Digging into materials nanostructure through computational spectroscopy

Our two papers on understanding experimental X-ray spectra of materials utilizing simulated references just got accepted (and appeared as “just accepted” manuscripts) in Chemistry of Materials as Part I (more qualitative) & Part II (more quantitative).

These papers are a collaboration of our group (Anja Aarva, who did most of the work, Tomi Laurila and myself) with Volker Deringer (now at Oxford) and Sami Sainio (Stanford), supported by the Academy of Finland (funding), the CSC supercomputing center (CPU time) and the HPCEuropa3 program (traveling support). I will try to explain here what we accomplished in this work.

The problem: X-ray spectroscopy (e.g., XPS and XAS) is a popular experimental tool to probe the microscopic structure of materials. The link is typically made by fitting X-ray spectra to a weighted combination of reference molecular spectra. Unfortunately, these molecular references are not able to account for all the features of the full X-ray spectra of the materials, and they sometimes overlap among themselves, leading to inconclusive or even contradictory results.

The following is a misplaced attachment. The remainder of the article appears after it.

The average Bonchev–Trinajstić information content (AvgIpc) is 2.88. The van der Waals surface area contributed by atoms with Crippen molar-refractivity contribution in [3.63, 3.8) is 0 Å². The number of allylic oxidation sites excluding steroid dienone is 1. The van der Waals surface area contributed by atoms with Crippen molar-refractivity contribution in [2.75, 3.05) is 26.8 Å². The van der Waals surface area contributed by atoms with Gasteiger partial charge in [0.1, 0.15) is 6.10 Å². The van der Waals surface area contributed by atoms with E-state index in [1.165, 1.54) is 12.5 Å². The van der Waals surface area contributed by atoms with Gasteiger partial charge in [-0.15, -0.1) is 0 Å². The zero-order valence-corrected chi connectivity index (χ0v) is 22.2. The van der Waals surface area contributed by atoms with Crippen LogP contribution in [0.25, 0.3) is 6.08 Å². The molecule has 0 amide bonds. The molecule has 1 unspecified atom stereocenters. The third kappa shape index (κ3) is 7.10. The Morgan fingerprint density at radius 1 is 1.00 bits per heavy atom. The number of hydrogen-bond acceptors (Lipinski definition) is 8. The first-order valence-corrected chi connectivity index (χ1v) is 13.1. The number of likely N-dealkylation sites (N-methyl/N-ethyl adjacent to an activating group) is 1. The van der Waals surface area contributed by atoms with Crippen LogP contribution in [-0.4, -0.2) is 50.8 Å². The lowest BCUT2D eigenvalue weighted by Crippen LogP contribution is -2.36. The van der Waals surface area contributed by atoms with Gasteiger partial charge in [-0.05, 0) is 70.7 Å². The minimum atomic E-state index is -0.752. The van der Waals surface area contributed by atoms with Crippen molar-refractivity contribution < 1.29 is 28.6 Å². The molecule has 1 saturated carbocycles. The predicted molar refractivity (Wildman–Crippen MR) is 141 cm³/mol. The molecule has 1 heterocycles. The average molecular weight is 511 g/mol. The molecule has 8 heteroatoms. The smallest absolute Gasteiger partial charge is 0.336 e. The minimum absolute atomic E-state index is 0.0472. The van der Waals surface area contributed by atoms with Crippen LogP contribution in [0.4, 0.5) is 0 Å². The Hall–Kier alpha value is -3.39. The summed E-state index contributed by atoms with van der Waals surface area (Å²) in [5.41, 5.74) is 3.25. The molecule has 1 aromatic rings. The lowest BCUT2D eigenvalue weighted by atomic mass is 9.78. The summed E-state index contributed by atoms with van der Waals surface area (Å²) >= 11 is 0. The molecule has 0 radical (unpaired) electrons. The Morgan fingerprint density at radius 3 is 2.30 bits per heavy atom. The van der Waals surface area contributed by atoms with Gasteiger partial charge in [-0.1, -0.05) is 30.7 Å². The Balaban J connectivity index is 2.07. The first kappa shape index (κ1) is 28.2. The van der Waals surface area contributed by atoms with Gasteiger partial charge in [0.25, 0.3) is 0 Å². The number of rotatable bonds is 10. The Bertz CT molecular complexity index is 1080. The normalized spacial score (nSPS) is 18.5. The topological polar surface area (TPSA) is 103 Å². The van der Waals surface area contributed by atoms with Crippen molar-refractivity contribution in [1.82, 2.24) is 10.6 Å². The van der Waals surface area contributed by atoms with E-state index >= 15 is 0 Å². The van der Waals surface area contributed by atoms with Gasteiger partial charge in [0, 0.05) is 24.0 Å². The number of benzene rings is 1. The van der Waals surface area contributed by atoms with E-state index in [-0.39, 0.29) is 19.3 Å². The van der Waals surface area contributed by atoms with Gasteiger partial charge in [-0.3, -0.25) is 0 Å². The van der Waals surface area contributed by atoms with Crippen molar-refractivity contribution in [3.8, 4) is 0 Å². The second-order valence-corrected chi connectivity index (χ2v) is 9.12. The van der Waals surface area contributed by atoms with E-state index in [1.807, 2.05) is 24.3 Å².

Our solution: With simulation (DFT and machine learning), we can make a one to one correspondence between the structure of a local atomic motif (or environment) and its corresponding X-ray signature. We use these “fingerprint” spectra as building blocks to fit experimental spectra and gain insight into the atomic structure of materials. These papers are a first attempt at full quantitative fitting of experimental spectra. In the future, we hope to improve the accuracy of the method and extend its range of applicability to more materials.

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